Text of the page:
• Southern states, along with smaller northern states like Punjab, Himachal Pradesh, and Uttarakhand, and northeastern states, likely disadvantaged compared to larger northern states like Uttar Pradesh, Bihar, Madhya Pradesh, and Rajasthan.
  • Potential violation of federal principles and feelings of disenchantment among populations in states facing reduced representation.
  • Contradiction with the philosophy of seat freezing based on the 1971 Census, as states with better population control lose political significance.

International practices

  • In the U.S., House of Representatives seats capped at 435 since 1913.
  • Population increased from 9.4 crore in 1911 to 33.4 crore in 2023.
  • Seats redistributed after each Census via 'equal proportion' method; minimal changes.
  • E.g., Census 2020: 37 States unchanged, Texas increased its representation by two seats, while five states saw an additional seat added to their representation. Conversely, seven states experienced a reduction of one seat each.
  • In EU Parliament (720 members), seats divided among 27 countries via 'degressive proportionality'.
  • Population-to-seat ratio increases with population growth.
  • For instance, Denmark (population: 60 lakh) has 15 seats, resulting in an average population per member of approximately 4 lakh people.
  • Meanwhile, Germany (population: 8.3 crore) holds 96 seats, averaging around 8.6 lakh people per member.

Ideal solution

  • The delimitation process faces a challenge due to conflicting democratic and federal principles.
  • However, by valuing both principles equally, a harmonious solution can be achieved.
  • The main work of a Member of Parliament is to legislate on ‘Union List’ matters like Defence, External Affairs, Railways, Telecommunication, Taxation etc. and hold the Central government accountable.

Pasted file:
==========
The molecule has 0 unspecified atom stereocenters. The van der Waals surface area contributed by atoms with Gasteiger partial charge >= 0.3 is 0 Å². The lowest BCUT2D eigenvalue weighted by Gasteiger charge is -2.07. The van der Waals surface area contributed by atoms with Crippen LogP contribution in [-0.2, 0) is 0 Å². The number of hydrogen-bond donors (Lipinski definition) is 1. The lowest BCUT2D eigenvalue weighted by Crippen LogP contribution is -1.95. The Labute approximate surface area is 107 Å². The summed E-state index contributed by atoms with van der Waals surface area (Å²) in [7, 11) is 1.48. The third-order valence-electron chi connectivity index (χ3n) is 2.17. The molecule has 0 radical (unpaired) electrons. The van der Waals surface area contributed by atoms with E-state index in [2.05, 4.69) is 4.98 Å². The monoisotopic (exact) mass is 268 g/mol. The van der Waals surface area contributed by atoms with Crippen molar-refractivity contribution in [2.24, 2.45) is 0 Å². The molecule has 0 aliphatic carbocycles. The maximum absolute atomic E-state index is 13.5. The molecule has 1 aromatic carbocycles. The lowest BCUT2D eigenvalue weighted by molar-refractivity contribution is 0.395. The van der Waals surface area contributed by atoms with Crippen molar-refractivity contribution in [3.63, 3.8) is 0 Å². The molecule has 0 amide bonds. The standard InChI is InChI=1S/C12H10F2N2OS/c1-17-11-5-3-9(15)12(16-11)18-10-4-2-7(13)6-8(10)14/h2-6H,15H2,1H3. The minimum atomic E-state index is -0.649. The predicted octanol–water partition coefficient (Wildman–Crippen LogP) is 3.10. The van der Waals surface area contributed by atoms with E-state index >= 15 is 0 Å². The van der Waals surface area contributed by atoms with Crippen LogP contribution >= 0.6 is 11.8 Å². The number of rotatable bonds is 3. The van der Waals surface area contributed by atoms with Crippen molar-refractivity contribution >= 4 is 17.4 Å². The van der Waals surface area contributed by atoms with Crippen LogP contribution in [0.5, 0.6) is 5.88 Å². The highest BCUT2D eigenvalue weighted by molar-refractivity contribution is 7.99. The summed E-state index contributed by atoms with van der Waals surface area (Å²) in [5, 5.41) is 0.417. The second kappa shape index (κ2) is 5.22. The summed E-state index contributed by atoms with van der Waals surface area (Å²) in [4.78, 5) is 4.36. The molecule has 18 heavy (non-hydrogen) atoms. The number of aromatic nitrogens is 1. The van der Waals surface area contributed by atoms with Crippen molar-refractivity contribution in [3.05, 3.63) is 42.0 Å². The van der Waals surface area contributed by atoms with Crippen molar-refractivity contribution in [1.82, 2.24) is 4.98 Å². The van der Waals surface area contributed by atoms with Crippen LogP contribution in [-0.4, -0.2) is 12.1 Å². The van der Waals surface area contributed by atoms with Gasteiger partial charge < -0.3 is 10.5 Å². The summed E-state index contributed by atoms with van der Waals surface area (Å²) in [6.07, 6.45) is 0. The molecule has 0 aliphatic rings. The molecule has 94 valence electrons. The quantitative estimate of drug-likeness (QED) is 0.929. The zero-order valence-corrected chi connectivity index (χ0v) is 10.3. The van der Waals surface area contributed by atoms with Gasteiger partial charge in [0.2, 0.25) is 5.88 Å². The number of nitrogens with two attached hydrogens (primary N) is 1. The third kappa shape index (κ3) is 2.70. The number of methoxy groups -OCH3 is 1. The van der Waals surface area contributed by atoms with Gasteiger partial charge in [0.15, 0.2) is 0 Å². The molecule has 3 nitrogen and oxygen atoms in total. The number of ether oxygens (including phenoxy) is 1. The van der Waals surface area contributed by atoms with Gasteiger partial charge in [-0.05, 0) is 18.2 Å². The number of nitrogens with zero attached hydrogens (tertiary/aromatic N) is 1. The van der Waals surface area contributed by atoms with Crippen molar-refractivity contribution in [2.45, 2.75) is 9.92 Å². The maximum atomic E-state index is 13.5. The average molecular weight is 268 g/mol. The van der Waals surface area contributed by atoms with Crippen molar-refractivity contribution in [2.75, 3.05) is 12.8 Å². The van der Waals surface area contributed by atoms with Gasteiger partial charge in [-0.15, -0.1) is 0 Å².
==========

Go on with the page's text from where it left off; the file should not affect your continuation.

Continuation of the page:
• Majority of the schemes of the Central government are implemented only by the State governments.
  • The Lok Sabha's MP count could remain at 543, preventing disruption in state representation.
  • This will maintain and uphold the federal principle.
  • The suggestion involves adjusting the number of MLAs in each state to reflect its current population, without altering the number of Rajya Sabha seats.
  • This ensures that representation aligns with demographic changes.
  • Additionally, it emphasizes the importance of empowering local bodies such as panchayats and municipalities.
  • Strengthening their authority and providing adequate financial resources is essential for enhancing grassroots democracy and citizen engagement at the local level.

Other acts relating to elections

  • The Parliament (Prevention of Disqualification) Act, 1959 allows government officials holding certain profit-making positions to also serve as Members of Parliament without disqualification.
  • Scheduled Castes and Scheduled Tribes Orders (Amendment) Act, 1976 provides for the inclusion in, and the exclusion from, the lists of Scheduled Castes and Scheduled Tribes, of certain castes and tribes, for the readjustment of representation of parliamentary and assembly constituencies.
  • Government of Union Territories Act, 1963.
  • Government of National Capital Territory of Delhi Act, 1991.
  • Presidential and Vice-Presidential Elections Act, 1952 regulates certain matters relating to or connected with elections to the offices of the President and Vice-President of India.